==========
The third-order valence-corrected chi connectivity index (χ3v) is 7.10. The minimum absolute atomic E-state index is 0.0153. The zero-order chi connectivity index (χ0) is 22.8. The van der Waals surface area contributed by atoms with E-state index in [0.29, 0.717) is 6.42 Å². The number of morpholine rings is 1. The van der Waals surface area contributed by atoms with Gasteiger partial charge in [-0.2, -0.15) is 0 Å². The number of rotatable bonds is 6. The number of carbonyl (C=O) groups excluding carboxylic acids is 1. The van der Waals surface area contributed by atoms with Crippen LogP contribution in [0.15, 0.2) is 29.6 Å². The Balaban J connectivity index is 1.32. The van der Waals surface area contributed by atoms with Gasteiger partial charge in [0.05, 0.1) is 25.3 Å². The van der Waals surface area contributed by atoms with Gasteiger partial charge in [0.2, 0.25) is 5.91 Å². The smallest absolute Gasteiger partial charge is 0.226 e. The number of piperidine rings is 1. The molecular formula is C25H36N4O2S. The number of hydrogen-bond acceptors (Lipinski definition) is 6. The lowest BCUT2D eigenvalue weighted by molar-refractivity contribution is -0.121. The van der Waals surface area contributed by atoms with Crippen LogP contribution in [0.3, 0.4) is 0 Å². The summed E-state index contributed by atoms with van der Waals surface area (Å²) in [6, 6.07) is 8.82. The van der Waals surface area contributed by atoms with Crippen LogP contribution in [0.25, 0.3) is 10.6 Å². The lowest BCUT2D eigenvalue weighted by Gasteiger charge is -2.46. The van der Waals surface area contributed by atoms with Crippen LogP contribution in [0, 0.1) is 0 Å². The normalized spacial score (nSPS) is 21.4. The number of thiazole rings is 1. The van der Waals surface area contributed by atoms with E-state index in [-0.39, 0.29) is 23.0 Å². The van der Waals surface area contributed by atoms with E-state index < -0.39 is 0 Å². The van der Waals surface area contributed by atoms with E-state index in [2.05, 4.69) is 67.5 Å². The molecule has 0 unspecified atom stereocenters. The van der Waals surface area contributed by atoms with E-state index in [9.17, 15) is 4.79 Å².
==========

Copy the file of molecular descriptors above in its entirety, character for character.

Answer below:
The third-order valence-corrected chi connectivity index (χ3v) is 7.10. The minimum absolute atomic E-state index is 0.0153. The zero-order chi connectivity index (χ0) is 22.8. The van der Waals surface area contributed by atoms with E-state index in [0.29, 0.717) is 6.42 Å². The number of morpholine rings is 1. The van der Waals surface area contributed by atoms with Gasteiger partial charge in [-0.2, -0.15) is 0 Å². The number of rotatable bonds is 6. The number of carbonyl (C=O) groups excluding carboxylic acids is 1. The van der Waals surface area contributed by atoms with Crippen LogP contribution in [0.15, 0.2) is 29.6 Å². The Balaban J connectivity index is 1.32. The van der Waals surface area contributed by atoms with Gasteiger partial charge in [0.05, 0.1) is 25.3 Å². The van der Waals surface area contributed by atoms with Gasteiger partial charge in [0.2, 0.25) is 5.91 Å². The smallest absolute Gasteiger partial charge is 0.226 e. The number of piperidine rings is 1. The molecular formula is C25H36N4O2S. The number of hydrogen-bond acceptors (Lipinski definition) is 6. The lowest BCUT2D eigenvalue weighted by molar-refractivity contribution is -0.121. The van der Waals surface area contributed by atoms with Crippen LogP contribution in [0.3, 0.4) is 0 Å². The summed E-state index contributed by atoms with van der Waals surface area (Å²) in [6, 6.07) is 8.82. The van der Waals surface area contributed by atoms with Crippen LogP contribution in [0.25, 0.3) is 10.6 Å². The lowest BCUT2D eigenvalue weighted by Gasteiger charge is -2.46. The van der Waals surface area contributed by atoms with Crippen LogP contribution in [0, 0.1) is 0 Å². The normalized spacial score (nSPS) is 21.4. The number of thiazole rings is 1. The van der Waals surface area contributed by atoms with E-state index in [-0.39, 0.29) is 23.0 Å². The van der Waals surface area contributed by atoms with E-state index < -0.39 is 0 Å². The van der Waals surface area contributed by atoms with E-state index in [2.05, 4.69) is 67.5 Å². The molecule has 0 unspecified atom stereocenters. The van der Waals surface area contributed by atoms with E-state index in [9.17, 15) is 4.79 Å².